Gradually I realized that even the self-proclaimed “newbies” in this sport weren’t really newbies the way I was a newbie. Yes, we are all eternally learning in this sport, HOWEVER the newbie with less than 1000 miles is on a different learning curve than the “newbie” with 5,000 miles.
It seemed to me that people were great at giving advice, but seemed to lose touch with how it felt to start out in this sport. This is completely understandable! It’s easiest (and natural) to give advice where you are NOW, not where you used to be. And, while time gives perspective on the past, sometimes it can be a bit rosy in hindsight and you lose the intensity and raw-ness that was present when it was happening.
After talking to endurance riders I respected and who were willing to talk candidly about their experiences over the years, I realized that most, if not all, endurance riders did go through the same trials and tribulations in their first 1000 miles, that I was experiencing. The problem is, that at any one time, only a small % of riders are at a certain stage – which includes that critical mass of newbies under 1000 miles.
Because I know how badly I felt, and how frustrating it was to see people who were moving out of the stage I was in (LD’s, starting 50’s) and into the next one (100’s, Tevis) with an ease I couldn’t imagine – I wanted to help someone who might be struggling in the same way.
Among other reasons that’s why I started a blog. It’s the truth from a perspective and being IN THE PRESENT. Some day, when I’m a widely successful vet and endurance rider (hey – we all have dreams right?) I want to be able to tell people – “what you are going through is normal and it gets better”. And if they don’t believe me – then go read my blog. I may have changed my mind or have a different perspective now, but it doesn’t diminish the power of writing in the present.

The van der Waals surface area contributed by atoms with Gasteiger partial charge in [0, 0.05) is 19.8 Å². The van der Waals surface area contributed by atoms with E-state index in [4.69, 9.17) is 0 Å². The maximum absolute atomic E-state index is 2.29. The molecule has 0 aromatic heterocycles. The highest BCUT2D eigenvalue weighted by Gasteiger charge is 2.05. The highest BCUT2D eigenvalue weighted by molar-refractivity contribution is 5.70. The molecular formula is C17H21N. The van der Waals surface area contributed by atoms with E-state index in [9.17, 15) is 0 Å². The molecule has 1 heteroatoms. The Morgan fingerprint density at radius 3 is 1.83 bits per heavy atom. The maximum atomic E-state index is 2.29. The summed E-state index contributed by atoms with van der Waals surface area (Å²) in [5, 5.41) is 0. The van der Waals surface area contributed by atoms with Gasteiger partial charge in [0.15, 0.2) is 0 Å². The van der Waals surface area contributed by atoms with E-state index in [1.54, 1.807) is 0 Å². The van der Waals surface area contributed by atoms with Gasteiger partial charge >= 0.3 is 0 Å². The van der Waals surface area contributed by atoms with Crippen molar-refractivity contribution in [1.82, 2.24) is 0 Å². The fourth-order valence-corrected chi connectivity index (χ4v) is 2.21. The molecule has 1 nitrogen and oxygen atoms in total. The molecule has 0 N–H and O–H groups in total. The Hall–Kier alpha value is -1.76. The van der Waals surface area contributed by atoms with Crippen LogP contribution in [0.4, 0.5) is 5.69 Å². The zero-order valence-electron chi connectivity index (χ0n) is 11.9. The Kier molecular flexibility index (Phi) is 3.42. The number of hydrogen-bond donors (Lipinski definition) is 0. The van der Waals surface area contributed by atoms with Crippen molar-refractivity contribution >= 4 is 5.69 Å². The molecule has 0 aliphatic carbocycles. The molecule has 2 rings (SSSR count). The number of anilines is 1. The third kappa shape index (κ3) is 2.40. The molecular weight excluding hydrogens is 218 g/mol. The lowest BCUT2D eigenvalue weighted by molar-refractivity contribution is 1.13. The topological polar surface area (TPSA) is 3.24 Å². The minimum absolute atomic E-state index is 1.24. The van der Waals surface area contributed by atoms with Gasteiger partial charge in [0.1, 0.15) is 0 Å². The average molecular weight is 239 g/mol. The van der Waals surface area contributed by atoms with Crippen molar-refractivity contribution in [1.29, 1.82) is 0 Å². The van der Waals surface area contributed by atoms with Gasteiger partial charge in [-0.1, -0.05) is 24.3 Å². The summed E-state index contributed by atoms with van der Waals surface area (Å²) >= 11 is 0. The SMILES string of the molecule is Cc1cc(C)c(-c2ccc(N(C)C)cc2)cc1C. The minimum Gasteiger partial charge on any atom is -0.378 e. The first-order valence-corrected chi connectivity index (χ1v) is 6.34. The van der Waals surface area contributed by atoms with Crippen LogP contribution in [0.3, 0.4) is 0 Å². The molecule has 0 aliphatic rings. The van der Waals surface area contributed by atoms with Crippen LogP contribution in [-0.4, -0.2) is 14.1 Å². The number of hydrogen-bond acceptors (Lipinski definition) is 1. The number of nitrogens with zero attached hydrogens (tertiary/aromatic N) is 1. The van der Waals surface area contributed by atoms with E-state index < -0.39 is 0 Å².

You may wonder why I write about the “1000 mile” point as being the cut off. I would agree with those who say that endurance is about continuous learning no matter what your mileage, and that the more I learn, the less I know. I’m less apt to see issues in black and white and consider the grays. However, talking to other endurance riders, I’m under the impression that the steepest learning curve comes in the first 1000 miles. I feel 1000 miles is a significant accomplishment – something that’s echoed by AERC. At 1000 miles you are recognized at the convention and your mileage patches become less frequent – no longer are they awarded every 250 miles. One thousand miles is also a major horse accomplishment and is the first recognized mileage levels for our equine partners.
For those newbies in the throes of what seems to be never-ending disappointments and challenges I want to offer you this comfort – it does get better. You will accomplish more than you ever dreamed possible if you continue to seek advice, critically evaluate, and stay flexible. I have journals from my first year that have pages completely soaked in tears. I wanted to do this sport SO BAD. Would I have felt the same way if I had met my deadlines and plans? Maybe not.